\begin{equation*} H_\lambda \schurS_\lambda(\xvec) = \sum_{\substack{\sigma \in RS(\lambda) \\ \tau \in CS(\lambda)}} \sign(\sigma) \powerSum_{\text{type}(\sigma\tau)}(\xvec) \end{equation*}

where $RS(\lambda)$ and $CS(\lambda)$ is the row- and column-stabilizers of a fixed standard Young tableau of shape $\lambda.$

It is conjectured that a variant of Hanlon's formula generalize to Jack polynomials.

### Roichman's formula

In [Roi97], the following power-sum symmetric expansion of a Schur polynomial indexed by $\lambda \vdash n$ is given:

$\schurS_\lambda(\xvec) = \sum_{\mu \vdash n} % \sum_{\substack{ T \in \SYT(\lambda) \\ \DES(T) \in U_\mu }} % (-1)^{\DES(T) \setminus S_\mu} \frac{\powerSum_\mu(\xvec)}{z_\mu}.$

Here, $U_\mu$ is the set of $\mu$-unimodal subsets of $[n-1],$ see Athanasiadis formula for the definition of $U_\mu$ and $S_\mu.$

A type-$B$ analogue of this result is give in [AAER17].

### Cauchy identities

The Cauchy identity states that

\begin{equation*} \sum_\lambda \schurS_\lambda(\xvec) \schurS_{\lambda}(y) = \sum_\lambda \monomial_\lambda(\xvec) \completeH_{\lambda}(y)= \prod_{i,j} \frac{1}{1-x_i y_j}. \end{equation*}

By applying $\omega$ on the $y$-alphabet, we get the second Cauchy identity

\begin{equation*} \sum_\lambda \schurS_\lambda(\xvec) \schurS_{\lambda'}(y) = \sum_\lambda \monomial_\lambda(\xvec) \elementaryE_{\lambda}(y) = \prod_{i,j} (1+x_i y_j). \end{equation*}

One can prove these identities bijectively via the Robinson–Schenstedt–Knuth algorithm.

There are other ways to express the Cauchy identity. For example,

$\exp\left( \sum_{m\geq 1} m \frac{\powerSum_m(\xvec)}{m} \frac{\powerSum_m(\yvec)}{m} \right) = \sum_{\lambda} \schurS_\lambda(\xvec)\schurS_\lambda(\yvec).$

See [p. 386, Sta01] for a reference.

In [IT07], the following generalization is proved, where the sum is over all partitions with at most $m$ parts.

\begin{equation*} \sum_{\lambda} t^{\lambda_m} \schurS_\lambda(\xvec_m) \schurS_{\lambda}(\yvec_m) = \prod_{1\leq i,j \leq m} \frac{1}{1-x_i y_j} \frac{1 - \prod_{i=1}^m (x_i y_j) }{ 1 - t \prod_{i=1}^m (x_i y_j) } \end{equation*}

See also [BW16], where several nice generalizations of the Cauchy identity are proved. Some of these connect to alternating sign matrices. Another generalization is given in [Bed22].

### Littlewood identities

There are various identities involving a single alphabet, and are closely related to the theory of plane partitions. Identity two and three below are due to Littlewood. See [p. 76–77, Mac95] for a reference, or [Exercise 4.3.10, Bre99].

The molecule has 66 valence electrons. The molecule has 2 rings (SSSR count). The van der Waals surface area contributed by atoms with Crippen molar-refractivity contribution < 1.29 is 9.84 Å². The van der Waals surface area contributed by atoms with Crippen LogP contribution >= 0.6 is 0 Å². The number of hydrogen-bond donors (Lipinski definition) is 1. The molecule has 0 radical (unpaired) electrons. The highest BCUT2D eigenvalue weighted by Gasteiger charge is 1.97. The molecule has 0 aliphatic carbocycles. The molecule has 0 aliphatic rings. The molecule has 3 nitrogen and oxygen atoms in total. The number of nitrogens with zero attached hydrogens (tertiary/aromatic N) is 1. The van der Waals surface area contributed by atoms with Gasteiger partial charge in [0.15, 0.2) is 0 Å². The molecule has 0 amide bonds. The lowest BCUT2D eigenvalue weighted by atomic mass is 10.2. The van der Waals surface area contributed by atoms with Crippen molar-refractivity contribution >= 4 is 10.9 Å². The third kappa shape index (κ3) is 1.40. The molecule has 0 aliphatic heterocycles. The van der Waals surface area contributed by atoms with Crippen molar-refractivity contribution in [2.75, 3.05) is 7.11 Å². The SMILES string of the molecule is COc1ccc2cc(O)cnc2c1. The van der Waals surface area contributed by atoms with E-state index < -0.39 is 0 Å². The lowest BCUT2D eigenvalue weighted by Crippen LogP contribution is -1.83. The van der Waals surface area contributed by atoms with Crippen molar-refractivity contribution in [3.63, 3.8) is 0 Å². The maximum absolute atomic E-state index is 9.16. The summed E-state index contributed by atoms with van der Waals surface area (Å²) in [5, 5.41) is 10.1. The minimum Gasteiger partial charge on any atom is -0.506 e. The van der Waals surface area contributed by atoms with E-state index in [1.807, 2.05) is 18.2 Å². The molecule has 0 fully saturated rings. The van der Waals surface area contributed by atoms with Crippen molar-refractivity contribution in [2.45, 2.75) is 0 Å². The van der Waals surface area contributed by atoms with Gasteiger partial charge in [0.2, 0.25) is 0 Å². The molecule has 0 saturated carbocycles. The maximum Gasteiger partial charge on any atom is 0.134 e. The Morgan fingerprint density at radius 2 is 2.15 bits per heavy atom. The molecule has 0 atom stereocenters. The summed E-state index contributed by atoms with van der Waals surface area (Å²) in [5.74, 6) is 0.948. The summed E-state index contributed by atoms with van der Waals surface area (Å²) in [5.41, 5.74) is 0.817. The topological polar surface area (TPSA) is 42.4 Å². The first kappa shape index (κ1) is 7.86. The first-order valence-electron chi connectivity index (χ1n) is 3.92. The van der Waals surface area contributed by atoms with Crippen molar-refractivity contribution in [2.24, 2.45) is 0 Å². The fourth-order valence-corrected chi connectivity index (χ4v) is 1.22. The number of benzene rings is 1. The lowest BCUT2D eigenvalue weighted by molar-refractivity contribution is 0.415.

\begin{equation*} \sum_{\lambda} \schurS_\lambda(\xvec_m) = \prod_{i=1}^m \frac{1}{1-x_i} \prod_{1 \leq i \lt j \leq m} \frac{1}{1-x_ix_j} \end{equation*}

This is the $q=0$ case of Kawanaka's identity.

An integer partition is even if all parts are multiples of two.

\begin{equation*} \sum_{\lambda\text{ even}} \schurS_\lambda(\xvec_m) = \prod_{i=1}^m \frac{1}{1-x^2_i} \prod_{1 \leq i \lt j \leq m} \frac{1}{1-x_ix_j} \end{equation*} \begin{equation*} \sum_{\lambda'\text{ even}} \schurS_\lambda(\xvec_m) = \prod_{1 \leq i \lt j \leq m} \frac{1}{1-x_ix_j} \end{equation*}

One can prove these via plethysm, see [Sta01]. Further identities are (see [p. 78–79, Mac95])

\begin{equation*} \sum_{\lambda} (-1)^{n(\lambda)}\schurS_\lambda = \prod_{i}\frac{1}{1-x_i} \prod_{ i \lt j} \frac{1}{1+x_ix_j} \end{equation*}

and

\begin{equation*} \sum_{\lambda'\text{ even}} (-1)^{|\lambda|/2}\schurS_\lambda = \prod_{ i \lt j} \frac{1}{1+x_ix_j} \end{equation*}

### The Kawanaka identity

Kawanaka's identity ([Kaw99]) states that

\begin{equation} \sum_{\mu} \prod_{\square \in \mu} \frac{ 1+q^{h(\square)} }{ 1-q^{h(\square)} } \schurS_\mu = \prod_{i \geq 1} \prod_{r=0}^{\infty} \frac{ 1+x_i q^{r+1} }{ 1- x_i q^{r} } \prod_{i \lt j} \frac{1}{1-x_i x_j}, \end{equation}

where hook length of the box, and the first sum is taken over all integer partitions $\mu.$

### Littlewood–Richardson rule

The Littlewood–Richardson rule is a combinatorial rule for multiplying Schur functions:

$\schurS_{\lambda} \cdot \schurS_{\mu} = \sum_{\nu} c^{\nu}_{\lambda\mu} \schurS_{\nu}.$

The coefficients $c^{\nu}_{\lambda\mu}$ are the Littlewood–Richardson coefficients.

There are various combinatorial models for the Littlewood–Richardson coefficients.

From a representation-theoretical point of view, let $V^\lambda$ and $V^\mu$ be two irreducible representations of $\symS_n$ and $\symS_m$ respectively. Consider the restriction of the tensor product $V^\lambda \otimes V^\mu$ to $\symS_{m+n}.$ The multiplicity of the irreducible representation $V^\nu$ in this restriction is given by $c^{\nu}_{\lambda\mu}.$

See the stretched Littlewood–Richardson coefficients section for info on the map $n \to c^{n \nu}_{n\lambda,n\mu}.$

### Pieri rule

The Pieri formula is a combinatorial rule for multiplying a Schur function with a complete homogeneous symmetric function:

$\completeH_k(\xvec) \schurS_{\lambda}(\xvec) = \sum_{\mu} \schurS_{\mu}.$

The sum is taken over all partitions $\mu \vdash |\lambda|+k,$ obtained by adding $k$ boxes to the diagram $\lambda,$ in such a way that two boxes are not allowed to be added to the same column.

By applying the $\omega$-involution, the dual Pieri rule is recovered:

$\elementaryE_k(\xvec) \schurS_{\lambda}(\xvec) = \sum_{\mu} \schurS_{\mu},$

where the sum is now over all partitions $\mu$ obtained by adding $k$ boxes to $\lambda$ in such a way that two added boxes may not appear in the same row.

By iterating the Pieri rules, it follows that $\completeH_\lambda(\xvec)$ and $\elementaryE_\lambda(\xvec)$ are Schur-positive. In fact, it is an easy exercise to see that

$\completeH_\lambda(\xvec) = \sum_{\mu} K_{\mu \lambda} \schurS_{\mu},$

where $K_{\mu \lambda}$ are the Kostka coefficients.

One can view the Pieri rules as special cases of the Littlewood–Richardson rule. An analogue of the Pieri rule for Schubert polynomials is given by Monks rule.

### Kronecker Coefficients

The Kronecker coefficients $g_{\lambda\mu\nu}$ can be defined via the relation

$\prod_{i,j,k} \frac{1}{1-x_i y_j z_k} = \sum_{\lambda,\mu,\nu} g_{\lambda\mu\nu} \schurS_\lambda(\xvec)\schurS_\mu(\yvec) \schurS_\nu(\zvec).$

They are related to the characters of the symmetric group, see [pp.68–69, Sch01].

$g_{\lambda\mu\nu} =\frac{1}{n!} \sum_{\sigma \in \symS_n} \chi^{\lambda}(\sigma)\chi^{\mu}(\sigma)\chi^{\nu}(\sigma).$